The spammers. Also phishing scams, Nigerian princes, malware bots, heartbleed centipedes, basically anyone or any thing that makes their nut by doing something theyíre not supposed to be doing. Those responsible for the majority of this spam donít care because theyíre not in Canada. Theyíre in Africa somewhere or Russia or on some barge filled with cheap laptops and wireless routers in the middle of the Atlantic. A big spam boat in International Waters that doesnít care about Canadians or Canadian laws.

Will my life suddenly become infinitely better after July 1st, 2014?

In a word: no. Companies actually have a 3 year leniency period to comply to these new rules and to get your consent before they send you offers on jeans or community newsletters or alumni updates from your University. If you are a member of a non-profit or some other organization that is very keen on following the rules your life will definitely not get better. You now have more hoops to jump through in order to do something that is above board. The spammers on the other hand? Well who knows if they will even notice a change at all. Remember the Do Not Call List?

Offshore spammers will not respect Canadian Anti-Spam laws


Is this a toothless bill?

Itís probably too early to say whether or not the bill is toothless. Who are we to know what kinds of enforcement techniques our government is preparing? Maybe itíll be a team of Internet security warriors that patrol the tubes like that movie Timecop.  We can probably all agree that the law was created in the spirit of improving the lives of Canadians in some small way by reducing the amount of spam that comes at us each day. The problem isnít in the intent but in the execution. One silly thing about this law is that it is anti-spam and also anti-scam (phishing scams and other things where your information is taken for nefarious purposes) but that stuff was illegal anyway, wasnít it? The bill made the same thing illegal twice but still as unlikely to be a law that can actually be enforced. Meanwhile, all of us law-abiding citizens are going to be scratching our heads for the next week trying to figure out whether we can all email and text each other.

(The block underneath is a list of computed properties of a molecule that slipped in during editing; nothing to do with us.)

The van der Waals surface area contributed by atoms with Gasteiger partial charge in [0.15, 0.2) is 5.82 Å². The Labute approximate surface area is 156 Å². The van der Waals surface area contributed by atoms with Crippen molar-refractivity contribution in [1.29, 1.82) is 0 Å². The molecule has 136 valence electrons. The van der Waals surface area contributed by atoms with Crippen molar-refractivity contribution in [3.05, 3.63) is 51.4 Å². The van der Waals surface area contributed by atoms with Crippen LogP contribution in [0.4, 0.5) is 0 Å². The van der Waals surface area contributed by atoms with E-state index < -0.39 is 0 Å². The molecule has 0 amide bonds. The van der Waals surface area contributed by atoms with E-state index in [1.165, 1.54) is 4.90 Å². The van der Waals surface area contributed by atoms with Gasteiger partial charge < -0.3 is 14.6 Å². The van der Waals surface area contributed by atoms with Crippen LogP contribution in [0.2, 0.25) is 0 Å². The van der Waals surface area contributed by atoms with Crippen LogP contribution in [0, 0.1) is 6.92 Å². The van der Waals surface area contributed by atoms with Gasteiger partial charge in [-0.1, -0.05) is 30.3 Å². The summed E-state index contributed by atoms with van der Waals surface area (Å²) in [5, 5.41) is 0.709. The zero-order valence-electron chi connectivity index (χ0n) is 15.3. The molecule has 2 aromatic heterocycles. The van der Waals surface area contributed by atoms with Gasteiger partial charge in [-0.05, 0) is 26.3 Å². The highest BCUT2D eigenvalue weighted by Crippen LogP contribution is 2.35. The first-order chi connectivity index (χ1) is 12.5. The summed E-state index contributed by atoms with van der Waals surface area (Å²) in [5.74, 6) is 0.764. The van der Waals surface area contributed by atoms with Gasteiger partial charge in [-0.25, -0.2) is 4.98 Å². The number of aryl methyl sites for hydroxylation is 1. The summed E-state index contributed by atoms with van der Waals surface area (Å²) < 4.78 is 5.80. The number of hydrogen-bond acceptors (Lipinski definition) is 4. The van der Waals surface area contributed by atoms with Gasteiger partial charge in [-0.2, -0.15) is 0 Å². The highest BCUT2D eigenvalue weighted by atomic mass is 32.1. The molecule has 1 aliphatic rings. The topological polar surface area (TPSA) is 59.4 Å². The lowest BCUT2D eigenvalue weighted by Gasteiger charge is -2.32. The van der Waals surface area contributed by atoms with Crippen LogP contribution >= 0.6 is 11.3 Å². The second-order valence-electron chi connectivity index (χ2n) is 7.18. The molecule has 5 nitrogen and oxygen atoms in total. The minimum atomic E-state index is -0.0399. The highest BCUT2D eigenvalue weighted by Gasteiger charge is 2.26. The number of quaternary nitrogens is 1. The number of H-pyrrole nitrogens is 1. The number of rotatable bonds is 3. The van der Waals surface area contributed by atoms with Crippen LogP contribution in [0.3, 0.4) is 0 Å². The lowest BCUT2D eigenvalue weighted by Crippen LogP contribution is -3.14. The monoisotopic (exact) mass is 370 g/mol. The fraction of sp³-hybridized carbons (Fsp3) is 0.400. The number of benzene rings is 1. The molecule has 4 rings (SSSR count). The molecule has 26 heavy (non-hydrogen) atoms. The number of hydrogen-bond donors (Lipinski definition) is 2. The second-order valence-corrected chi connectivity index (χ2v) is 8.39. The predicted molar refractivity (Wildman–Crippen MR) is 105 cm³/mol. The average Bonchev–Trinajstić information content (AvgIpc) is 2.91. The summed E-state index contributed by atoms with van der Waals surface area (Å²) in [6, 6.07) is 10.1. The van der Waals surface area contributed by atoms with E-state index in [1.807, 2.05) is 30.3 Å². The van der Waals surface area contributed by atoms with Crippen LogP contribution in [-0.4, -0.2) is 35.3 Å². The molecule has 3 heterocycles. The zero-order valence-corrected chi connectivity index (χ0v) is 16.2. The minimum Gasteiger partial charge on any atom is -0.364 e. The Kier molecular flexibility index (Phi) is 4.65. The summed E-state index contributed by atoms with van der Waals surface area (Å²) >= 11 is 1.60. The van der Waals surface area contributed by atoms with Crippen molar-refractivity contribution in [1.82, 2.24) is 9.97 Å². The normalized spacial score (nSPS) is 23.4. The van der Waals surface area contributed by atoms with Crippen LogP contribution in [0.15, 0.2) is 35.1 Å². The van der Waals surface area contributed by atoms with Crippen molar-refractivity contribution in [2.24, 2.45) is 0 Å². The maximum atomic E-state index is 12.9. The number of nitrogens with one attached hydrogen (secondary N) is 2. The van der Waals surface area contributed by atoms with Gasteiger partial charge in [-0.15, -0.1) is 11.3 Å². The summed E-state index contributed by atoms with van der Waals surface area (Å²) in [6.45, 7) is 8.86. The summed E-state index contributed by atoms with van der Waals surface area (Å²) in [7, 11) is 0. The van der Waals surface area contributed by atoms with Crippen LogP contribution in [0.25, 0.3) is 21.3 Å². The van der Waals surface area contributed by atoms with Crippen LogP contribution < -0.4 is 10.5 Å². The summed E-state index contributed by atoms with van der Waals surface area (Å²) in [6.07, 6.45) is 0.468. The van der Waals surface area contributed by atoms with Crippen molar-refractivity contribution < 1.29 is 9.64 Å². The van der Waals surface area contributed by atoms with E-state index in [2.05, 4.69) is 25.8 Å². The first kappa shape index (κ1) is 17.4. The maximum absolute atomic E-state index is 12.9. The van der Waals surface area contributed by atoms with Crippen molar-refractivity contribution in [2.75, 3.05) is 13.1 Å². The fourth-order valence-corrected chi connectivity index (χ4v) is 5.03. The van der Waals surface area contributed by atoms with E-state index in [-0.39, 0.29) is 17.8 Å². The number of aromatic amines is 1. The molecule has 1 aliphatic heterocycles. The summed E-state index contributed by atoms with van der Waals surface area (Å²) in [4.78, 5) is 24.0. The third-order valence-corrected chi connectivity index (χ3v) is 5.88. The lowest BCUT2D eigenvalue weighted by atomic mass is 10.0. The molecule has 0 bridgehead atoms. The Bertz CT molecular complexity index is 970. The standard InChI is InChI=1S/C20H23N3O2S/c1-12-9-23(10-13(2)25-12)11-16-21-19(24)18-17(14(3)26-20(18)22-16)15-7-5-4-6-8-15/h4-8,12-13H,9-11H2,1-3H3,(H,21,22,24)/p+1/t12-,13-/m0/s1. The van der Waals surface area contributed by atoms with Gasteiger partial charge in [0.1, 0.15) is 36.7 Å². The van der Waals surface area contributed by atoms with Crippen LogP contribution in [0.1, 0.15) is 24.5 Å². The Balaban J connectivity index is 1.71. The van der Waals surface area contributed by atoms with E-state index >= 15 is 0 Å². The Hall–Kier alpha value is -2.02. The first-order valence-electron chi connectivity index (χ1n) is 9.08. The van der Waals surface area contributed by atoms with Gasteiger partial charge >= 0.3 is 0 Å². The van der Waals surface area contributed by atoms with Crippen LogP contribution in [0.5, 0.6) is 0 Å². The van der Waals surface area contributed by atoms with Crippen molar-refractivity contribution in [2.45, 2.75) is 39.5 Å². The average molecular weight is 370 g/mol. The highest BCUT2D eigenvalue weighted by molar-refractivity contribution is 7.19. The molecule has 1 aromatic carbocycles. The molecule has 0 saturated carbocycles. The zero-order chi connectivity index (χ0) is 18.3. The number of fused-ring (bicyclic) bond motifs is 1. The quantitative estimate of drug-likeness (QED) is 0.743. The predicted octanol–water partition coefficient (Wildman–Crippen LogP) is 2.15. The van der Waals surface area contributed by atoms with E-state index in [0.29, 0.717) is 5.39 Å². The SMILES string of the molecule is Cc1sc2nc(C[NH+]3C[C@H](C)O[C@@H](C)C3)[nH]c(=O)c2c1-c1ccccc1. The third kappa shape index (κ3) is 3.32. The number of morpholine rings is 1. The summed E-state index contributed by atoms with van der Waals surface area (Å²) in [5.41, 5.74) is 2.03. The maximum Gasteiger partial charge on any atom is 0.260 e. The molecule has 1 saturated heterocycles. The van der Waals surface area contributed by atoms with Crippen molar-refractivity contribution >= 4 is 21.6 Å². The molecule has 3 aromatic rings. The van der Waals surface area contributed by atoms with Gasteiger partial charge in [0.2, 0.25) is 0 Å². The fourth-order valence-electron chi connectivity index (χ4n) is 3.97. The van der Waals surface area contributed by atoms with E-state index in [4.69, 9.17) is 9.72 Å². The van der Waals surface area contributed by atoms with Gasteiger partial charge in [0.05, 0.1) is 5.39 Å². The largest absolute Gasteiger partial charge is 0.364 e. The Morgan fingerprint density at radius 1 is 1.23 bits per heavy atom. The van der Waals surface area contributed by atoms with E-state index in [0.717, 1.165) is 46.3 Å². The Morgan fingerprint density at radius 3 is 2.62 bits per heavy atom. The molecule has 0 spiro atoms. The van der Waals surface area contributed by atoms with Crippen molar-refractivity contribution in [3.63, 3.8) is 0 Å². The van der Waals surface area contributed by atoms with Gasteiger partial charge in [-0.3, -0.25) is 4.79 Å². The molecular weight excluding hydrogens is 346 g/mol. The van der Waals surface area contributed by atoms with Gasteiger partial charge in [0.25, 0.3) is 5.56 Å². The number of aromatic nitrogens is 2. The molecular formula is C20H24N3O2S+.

Should I throw my computer into the ocean?

I wouldnít go that far. No matter what you think of this bill or how it is going to affect you in the future, the one thing it has done is getting everyone talking about spam and email scams again. You can never hear these simple tips enough for avoiding spam and scam emails:

Don't throw your computer out yet
  • Any email that asks for personal or financial information is a red flag. Never do this. Banks always say that they will never ask for this over an email. Donít do it.
  • Many of these messages may try to impersonate a person or group that you hear from frequently. Be cautious and look for bad spelling and grammar. Coming from an English major this is ALWAYS the sign of an Internet scammer.
  • Did you win a vacation or a prize from a contest you never entered? Yeah...
  • Donít click weird links from people that DM you on Twitter with the message saying ďLOL I couldnít stop laughing at this...Ē
  • and change your password as often as you can and donít make your password PASSWORD (this coming from a guy who has had the same password for over a decade).
Jason Lee Norman

Jason Lee Norman

Jason Lee Norman is a writer with a beard. He is the 2014 Writer in Residence at the Edmonton Public Library. He is obsessed with keeping his iPhone over 75% charged.